College of Arts & Sciences[edit]

This is the liberal arts core of the university. The College of Arts and & Sciences has seventeen departments: Biology, Chemistry, Communication Studies, English, Environmental Science, International Languages & Cultures, History, Mathematics, Performing & Fine Arts, Philosophy, Physics, Political Science, Psychology, Social & Behavioral Sciences, Social Work, Sociology, and Theology.

Several of the departments offer graduate programs in addition to their undergraduate majors. The Communication Studies department offers a M.A. in Communication and a M.S. Management Communication. The Performing & Fine Arts department offers two masters degrees. First, the M.F.A. in Directing. This program is accredited by the National Association of Schools of Theatre.[14] Second, a M.A. in Music. The Theology department offers a Master of Arts in Pastoral Ministry through the Northwest Center for Catholic Theology in collaboration with Gonzaga University and the Archdiocese of Portland.[15]

Pamplin School of Business[edit]

The Pamplin School of Business is accredited by the Association to Advance Collegiate Schools of Business(AACSB) and offers both undergraduate and graduate degrees. Its undergraduate program ranked as among the "Best Undergraduate Business Programs" by U.S. News and its Part-Time MBA is ranked highly by U.S. News Best Grad School Rankings.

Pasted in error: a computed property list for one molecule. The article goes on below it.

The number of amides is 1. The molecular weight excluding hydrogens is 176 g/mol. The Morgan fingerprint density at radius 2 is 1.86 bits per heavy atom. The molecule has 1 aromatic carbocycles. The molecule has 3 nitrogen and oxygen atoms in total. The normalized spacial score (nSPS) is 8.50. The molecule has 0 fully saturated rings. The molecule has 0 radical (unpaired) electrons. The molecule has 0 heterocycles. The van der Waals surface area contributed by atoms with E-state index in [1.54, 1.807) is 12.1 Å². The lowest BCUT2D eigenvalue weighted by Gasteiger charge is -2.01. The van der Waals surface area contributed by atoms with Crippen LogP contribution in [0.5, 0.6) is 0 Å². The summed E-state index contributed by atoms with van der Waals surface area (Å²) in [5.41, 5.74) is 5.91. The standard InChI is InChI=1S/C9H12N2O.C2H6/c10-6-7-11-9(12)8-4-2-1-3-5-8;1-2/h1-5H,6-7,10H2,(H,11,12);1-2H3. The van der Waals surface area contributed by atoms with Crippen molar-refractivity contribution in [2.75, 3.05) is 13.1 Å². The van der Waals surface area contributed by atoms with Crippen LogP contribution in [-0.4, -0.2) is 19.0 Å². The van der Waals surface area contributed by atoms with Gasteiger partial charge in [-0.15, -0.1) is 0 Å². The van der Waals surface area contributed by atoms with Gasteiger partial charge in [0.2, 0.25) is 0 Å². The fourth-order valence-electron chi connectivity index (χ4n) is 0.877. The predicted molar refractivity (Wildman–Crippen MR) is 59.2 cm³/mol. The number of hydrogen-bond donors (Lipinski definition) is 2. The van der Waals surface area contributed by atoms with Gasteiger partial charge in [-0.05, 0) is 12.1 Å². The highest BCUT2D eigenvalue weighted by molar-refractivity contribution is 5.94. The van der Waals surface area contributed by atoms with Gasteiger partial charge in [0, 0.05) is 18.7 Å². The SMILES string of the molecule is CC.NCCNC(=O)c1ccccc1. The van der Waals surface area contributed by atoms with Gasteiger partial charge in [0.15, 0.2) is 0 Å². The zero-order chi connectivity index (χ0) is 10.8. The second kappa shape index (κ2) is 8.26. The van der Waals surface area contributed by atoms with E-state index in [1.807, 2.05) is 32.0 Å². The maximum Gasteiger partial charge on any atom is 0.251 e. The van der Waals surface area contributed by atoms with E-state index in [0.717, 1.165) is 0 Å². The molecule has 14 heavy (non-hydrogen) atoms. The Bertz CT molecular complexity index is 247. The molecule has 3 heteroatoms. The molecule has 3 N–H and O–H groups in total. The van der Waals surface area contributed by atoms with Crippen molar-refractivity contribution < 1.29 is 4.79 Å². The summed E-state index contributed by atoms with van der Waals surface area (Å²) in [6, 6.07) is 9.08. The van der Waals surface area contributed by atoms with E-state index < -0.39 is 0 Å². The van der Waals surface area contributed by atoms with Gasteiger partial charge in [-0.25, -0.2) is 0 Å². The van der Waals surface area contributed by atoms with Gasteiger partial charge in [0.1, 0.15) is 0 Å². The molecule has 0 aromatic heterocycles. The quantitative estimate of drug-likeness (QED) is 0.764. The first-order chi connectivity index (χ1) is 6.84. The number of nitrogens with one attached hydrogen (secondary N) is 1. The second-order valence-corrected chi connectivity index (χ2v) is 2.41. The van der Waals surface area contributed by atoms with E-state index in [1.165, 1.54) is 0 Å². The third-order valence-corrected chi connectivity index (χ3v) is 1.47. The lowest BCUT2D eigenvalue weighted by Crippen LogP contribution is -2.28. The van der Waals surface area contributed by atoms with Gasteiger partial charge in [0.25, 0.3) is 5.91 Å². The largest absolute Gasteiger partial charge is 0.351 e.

The undergraduate program offers a BA in Economics and a BBA in seven different areas: Accounting, Finance, Economics, Global Business, Marketing and Sustainability, Entrepreneurship and Innovation Management, and Operations and Technology Management.

At the graduate level the School of Business offers a MS in Finance, a MBA, and a post-MBA certificate. The MBA program is noted for its diversity within the context of Oregon. Among the five AACSB MBA programs in Oregon, Pamplin School of Business has the highest percentage of women, minorities, and international students.[16]

School of Education[edit]

The University of Portland School of Education is an undergraduate and graduate program which provides graduates with a teaching license in some, but not all U.S. states. The program is characterized by an emphasis on field experience, and inclusion, with first classroom placements beginning almost immediately. It received the 2002 Model of Excellence Award from the Association of Independent Colleges for Teacher Education (AILACTE).[17]